Accidents hit you differently when they involve a family member. They are not news briefs you glance at and move on. Most of the time, you’re left wondering how to best support your loved one as they go through such a difficult time.
You may want to brace yourself because accidents present many challenges, especially when your loved one has suffered injuries. Many aspects of their life and yours come to a standstill as you both figure out how to navigate the effects of personal injuries.
Things will get even more complicated if the family member files a personal injury claim that goes to trial.
What is a Personal Injury Claim?
A personal injury claim or case is a legal dispute. You file one when you’ve been involved in an accident resulting from someone else’s negligence or lack of oversight. The point of filing this case is to seek justice and compensation for your injuries.
Generally, personal injury claims are about traffic accidents, but you can also file them due to workplace accidents, medical malpractice, and even product liability.
Progression to Personal Injury Trial
It’s worth noting that most personal injury cases don’t go to trial. The Bureau of Justice Statistics estimates that only about 4% of the cases proceed to trial.
Usually, the two parties come to an agreement and settle out of court, which is the easier part. If your loved one’s personal injury case goes to trial, it will be a tough and, at times, overwhelming journey.
Your loved one will need your support as they fight for their right to compensation.
Here are a few tips to help you support a family member going through a personal injury trial:
- Be Present
Your family member is not just going through legal issues at the moment. They are struggling with injuries, physically, psychologically, or both.
Keep in mind that their life is not what it was before the accident. They’re probably unable to work and are struggling with home and medical bills.
The one thing you should prioritize when your loved one is going through a lot is being on their side. Be present and make sure they don’t feel alone in their situation.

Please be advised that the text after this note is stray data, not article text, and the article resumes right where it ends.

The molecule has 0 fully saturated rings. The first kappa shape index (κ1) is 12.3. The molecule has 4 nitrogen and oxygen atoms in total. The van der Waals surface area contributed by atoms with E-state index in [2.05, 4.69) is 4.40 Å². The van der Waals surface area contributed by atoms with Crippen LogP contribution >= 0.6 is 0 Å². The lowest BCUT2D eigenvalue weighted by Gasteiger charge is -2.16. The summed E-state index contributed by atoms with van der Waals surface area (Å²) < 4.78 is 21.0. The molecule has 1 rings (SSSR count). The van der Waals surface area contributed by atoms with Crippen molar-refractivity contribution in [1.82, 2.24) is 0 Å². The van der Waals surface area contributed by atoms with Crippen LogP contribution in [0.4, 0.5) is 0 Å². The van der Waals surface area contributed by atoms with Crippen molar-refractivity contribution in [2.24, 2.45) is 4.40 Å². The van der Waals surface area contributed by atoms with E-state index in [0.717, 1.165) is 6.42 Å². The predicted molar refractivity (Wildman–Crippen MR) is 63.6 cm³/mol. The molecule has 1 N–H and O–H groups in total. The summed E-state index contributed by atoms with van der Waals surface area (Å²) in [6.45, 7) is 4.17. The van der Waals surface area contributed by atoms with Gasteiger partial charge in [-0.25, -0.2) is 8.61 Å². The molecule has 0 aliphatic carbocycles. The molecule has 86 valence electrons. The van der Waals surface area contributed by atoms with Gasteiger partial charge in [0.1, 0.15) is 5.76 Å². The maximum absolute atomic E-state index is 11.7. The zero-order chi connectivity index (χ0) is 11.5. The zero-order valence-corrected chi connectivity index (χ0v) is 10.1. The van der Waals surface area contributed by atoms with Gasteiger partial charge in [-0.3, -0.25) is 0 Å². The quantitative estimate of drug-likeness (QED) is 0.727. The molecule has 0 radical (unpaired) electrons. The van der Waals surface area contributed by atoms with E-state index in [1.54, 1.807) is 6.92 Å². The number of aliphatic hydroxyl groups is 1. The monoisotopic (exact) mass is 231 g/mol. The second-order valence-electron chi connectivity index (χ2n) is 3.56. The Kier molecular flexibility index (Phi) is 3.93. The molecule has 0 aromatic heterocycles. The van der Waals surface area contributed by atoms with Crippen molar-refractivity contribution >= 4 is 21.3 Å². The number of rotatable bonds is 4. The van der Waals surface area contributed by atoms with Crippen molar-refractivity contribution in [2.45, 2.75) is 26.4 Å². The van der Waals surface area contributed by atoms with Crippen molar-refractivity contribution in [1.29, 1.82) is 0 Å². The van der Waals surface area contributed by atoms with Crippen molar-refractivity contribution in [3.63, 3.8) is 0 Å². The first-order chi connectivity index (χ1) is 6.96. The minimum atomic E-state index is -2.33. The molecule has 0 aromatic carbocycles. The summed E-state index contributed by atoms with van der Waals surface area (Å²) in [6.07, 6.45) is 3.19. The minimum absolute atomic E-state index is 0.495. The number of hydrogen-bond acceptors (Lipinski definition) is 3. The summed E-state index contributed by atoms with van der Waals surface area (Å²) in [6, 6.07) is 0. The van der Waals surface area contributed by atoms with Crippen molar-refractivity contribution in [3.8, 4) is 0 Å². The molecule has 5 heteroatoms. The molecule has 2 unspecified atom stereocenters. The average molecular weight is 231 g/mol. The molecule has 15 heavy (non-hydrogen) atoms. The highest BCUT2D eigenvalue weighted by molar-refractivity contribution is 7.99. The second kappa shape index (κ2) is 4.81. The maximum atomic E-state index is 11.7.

- Encourage Positive Actions
The family member on trial may not be in a good state of mind. It’s not uncommon for someone like that to make irrational decisions or act out of character.
While it’s understandable that their situation can be overwhelming, all is fair game in court, and certain actions may damage their credibility.
Keep in mind that the other party’s defense is on the lookout for anything they can use against your loved one in court.
How you and other family members behave is also crucial, as it may influence the behavior of the person on trial.
- Minimize the Questions
It’s normal to want information as the case progresses because it is someone close to you, and you’re concerned. But don’t push for the details you don’t have because, at times, the individual may not want to delve into the case unless they are in their attorney’s presence.
If knowing about certain details doesn’t help with the case, you should probably take a step back and focus on things you can help with.
- Help with Appointments
A stressed individual may struggle to keep track of their appointments. This is where you may come in to offer assistance. Help your loved one stay organized and keep track of the places they need to be.
There would be many meetups with the personal injury lawyer handling your loved one’s case. Make sure they don’t forget about these appointments and offer to accompany them if they need someone present.
The same goes for medical and school appointments. You could offer to at least drive.
- Lend an Ear
When someone means a lot to you, it won’t trouble you to listen, even if it’s a drunken rant. If your loved one wants to share, show them you’re ready to listen.
A legal dispute is stressful for those involved. The affected family member may find it easier to constantly talk about the case or not mention it unless necessary.
Regardless of how the family member chooses to handle their problem, keep the doors of communication open without judgment. Remember that it’s about them and listen more than talk.
An injured loved one who is also on trial is no doubt going through a trying time. The first thing you need to do when intending to offer support is to ask how you can be of assistance. The individual will appreciate your desire to help and your consideration of what makes them comfortable.